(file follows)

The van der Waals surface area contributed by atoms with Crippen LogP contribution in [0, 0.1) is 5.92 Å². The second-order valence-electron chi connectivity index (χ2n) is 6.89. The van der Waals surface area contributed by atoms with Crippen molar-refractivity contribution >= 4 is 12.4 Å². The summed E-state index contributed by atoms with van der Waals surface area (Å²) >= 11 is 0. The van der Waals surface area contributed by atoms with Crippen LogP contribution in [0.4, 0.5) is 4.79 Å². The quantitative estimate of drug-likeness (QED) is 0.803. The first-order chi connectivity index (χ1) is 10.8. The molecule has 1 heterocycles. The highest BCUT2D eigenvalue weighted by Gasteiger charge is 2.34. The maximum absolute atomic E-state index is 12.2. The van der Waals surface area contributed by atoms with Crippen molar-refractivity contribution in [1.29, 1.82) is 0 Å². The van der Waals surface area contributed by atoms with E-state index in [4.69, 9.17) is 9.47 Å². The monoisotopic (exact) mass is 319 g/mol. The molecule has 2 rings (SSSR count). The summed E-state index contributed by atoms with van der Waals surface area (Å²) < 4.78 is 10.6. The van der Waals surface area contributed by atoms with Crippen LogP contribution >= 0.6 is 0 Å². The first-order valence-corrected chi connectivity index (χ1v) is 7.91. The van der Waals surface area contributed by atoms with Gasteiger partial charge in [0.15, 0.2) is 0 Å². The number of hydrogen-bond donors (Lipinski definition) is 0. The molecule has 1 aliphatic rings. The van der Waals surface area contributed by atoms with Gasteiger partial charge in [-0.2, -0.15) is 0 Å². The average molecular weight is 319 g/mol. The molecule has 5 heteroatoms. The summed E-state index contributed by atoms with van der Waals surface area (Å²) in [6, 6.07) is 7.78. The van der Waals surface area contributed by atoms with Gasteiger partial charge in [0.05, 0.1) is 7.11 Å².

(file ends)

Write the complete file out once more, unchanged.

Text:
The van der Waals surface area contributed by atoms with Crippen LogP contribution in [0, 0.1) is 5.92 Å². The second-order valence-electron chi connectivity index (χ2n) is 6.89. The van der Waals surface area contributed by atoms with Crippen molar-refractivity contribution >= 4 is 12.4 Å². The summed E-state index contributed by atoms with van der Waals surface area (Å²) >= 11 is 0. The van der Waals surface area contributed by atoms with Crippen LogP contribution in [0.4, 0.5) is 4.79 Å². The quantitative estimate of drug-likeness (QED) is 0.803. The first-order chi connectivity index (χ1) is 10.8. The molecule has 1 heterocycles. The highest BCUT2D eigenvalue weighted by Gasteiger charge is 2.34. The maximum absolute atomic E-state index is 12.2. The van der Waals surface area contributed by atoms with Crippen molar-refractivity contribution in [1.29, 1.82) is 0 Å². The van der Waals surface area contributed by atoms with E-state index in [4.69, 9.17) is 9.47 Å². The monoisotopic (exact) mass is 319 g/mol. The molecule has 2 rings (SSSR count). The summed E-state index contributed by atoms with van der Waals surface area (Å²) < 4.78 is 10.6. The van der Waals surface area contributed by atoms with Crippen LogP contribution >= 0.6 is 0 Å². The first-order valence-corrected chi connectivity index (χ1v) is 7.91. The van der Waals surface area contributed by atoms with Gasteiger partial charge in [0.15, 0.2) is 0 Å². The number of hydrogen-bond donors (Lipinski definition) is 0. The molecule has 1 aliphatic rings. The van der Waals surface area contributed by atoms with Gasteiger partial charge in [-0.2, -0.15) is 0 Å². The average molecular weight is 319 g/mol. The molecule has 5 heteroatoms. The summed E-state index contributed by atoms with van der Waals surface area (Å²) in [6, 6.07) is 7.78. The van der Waals surface area contributed by atoms with Gasteiger partial charge in [0.05, 0.1) is 7.11 Å².